on February 18, 2011
Perhaps the book's main value is the depth of detail it provides in showing how to use PHP to implement a social networking website. The Model-View-Controller pattern is used, which should be no surprise to many readers who have prior experience in website coding. The book takes you through the development of an example website, stuffed full of numerous code snippets in PHP.
The driving motivation is used in a top-down manner. Typically, a chapter might talk about a desirable feature that you would want in your website. Like letting a user have different types of relationships with other users. Or, in related ways, letting a user accept or decline a relationship request from another user. Proceeding from this, the narrative flows into a discussion of what this means at the database level. Here's where you need a background in relational databases. Both the general theory of table design, and intertable relations, and also hopefully some knowledge of MySql.
The SQL code snippets can be quite intricate. A reflection of the underlying reality of dealing with a non-trivial database application. It is unclear how much effort you might necessarily want to invest in deciphering and checking the logic of each SQL snippet. These are tied closely to the example case, of course. Given that your website is unlikely to use the same tables, then simply as a pragmatic way of getting through the text, you can elide past doing such lowest level code analysis.
Another and closely related way of using this book is to look for only those features that you also want in your website. Then scrutinise the relevant sections of the text to see how easy it would be to modify the code. If you scan the introductory remarks in each chapter, you can quickly see what features are described. For those of you without the time to read cover to cover. The attraction is that if you can just find a few desirable examples, studying the code snippets could save considerable time, compared to you coding from scratch. Easily justifies the cost of the book.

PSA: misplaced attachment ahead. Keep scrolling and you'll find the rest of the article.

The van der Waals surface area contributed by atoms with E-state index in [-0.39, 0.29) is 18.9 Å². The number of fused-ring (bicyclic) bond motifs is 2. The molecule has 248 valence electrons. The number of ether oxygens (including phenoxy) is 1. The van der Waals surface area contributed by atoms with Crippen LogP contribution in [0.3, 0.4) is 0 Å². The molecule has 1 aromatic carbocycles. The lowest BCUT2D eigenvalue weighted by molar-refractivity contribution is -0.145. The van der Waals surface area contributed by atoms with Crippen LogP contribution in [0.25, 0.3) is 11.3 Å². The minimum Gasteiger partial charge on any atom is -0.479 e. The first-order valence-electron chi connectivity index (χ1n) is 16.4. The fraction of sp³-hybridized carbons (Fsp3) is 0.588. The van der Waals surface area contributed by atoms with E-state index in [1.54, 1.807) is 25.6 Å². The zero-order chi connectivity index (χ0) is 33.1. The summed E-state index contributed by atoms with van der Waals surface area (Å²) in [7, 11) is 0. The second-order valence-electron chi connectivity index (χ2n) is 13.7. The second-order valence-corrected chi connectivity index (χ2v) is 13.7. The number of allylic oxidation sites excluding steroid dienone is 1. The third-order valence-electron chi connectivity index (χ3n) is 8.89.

on February 14, 2011
Short story: If you are fresh to social networks, this book will get you up and moving. It explains how to build a fully featured social network, based on a custom underlying framework. At the end of the book you will have a functional site, and know the what's what of social networks. It's very easy to follow the author, and the code is very readable. New concepts and features are introduced in a way that makes it easy for the reader to keep up.
Slightly longer story: I must admit that I'm having problems seeing the value of rolling your own MVC framework when building applications like this. The main arguments made in favor of going custom is ease of maintenance, licensing and code efficiency. I really don't buy these, as there are several good frameworks available under the BSD license, which are proven time upon time (Yii, Zend, Code Igniter, Symfony). Not only is the code maintained by teams of highly skilled developers, but also reviewed for security holes and exploits by the less good-mannered of our beloved internet. A *very* important aspect of social networking sites is security, and I feel that the book should spend more time on that subject (maybe including info on cross site scripting and related).
However, the one argument I really do see the value in is the process of learning. Writing a PHP framework is a very valuable exercise, and if you still have that on your TODO-list, this book should serve as a good guide on the way. The framework produced will allow you to keep extending and improving features after you are done with the material covered in the book.
on February 2, 2011
(Full disclosure: I was provided with a free PDF of the book by the publisher for the purposes of doing a review and a version of this review appears on my blog)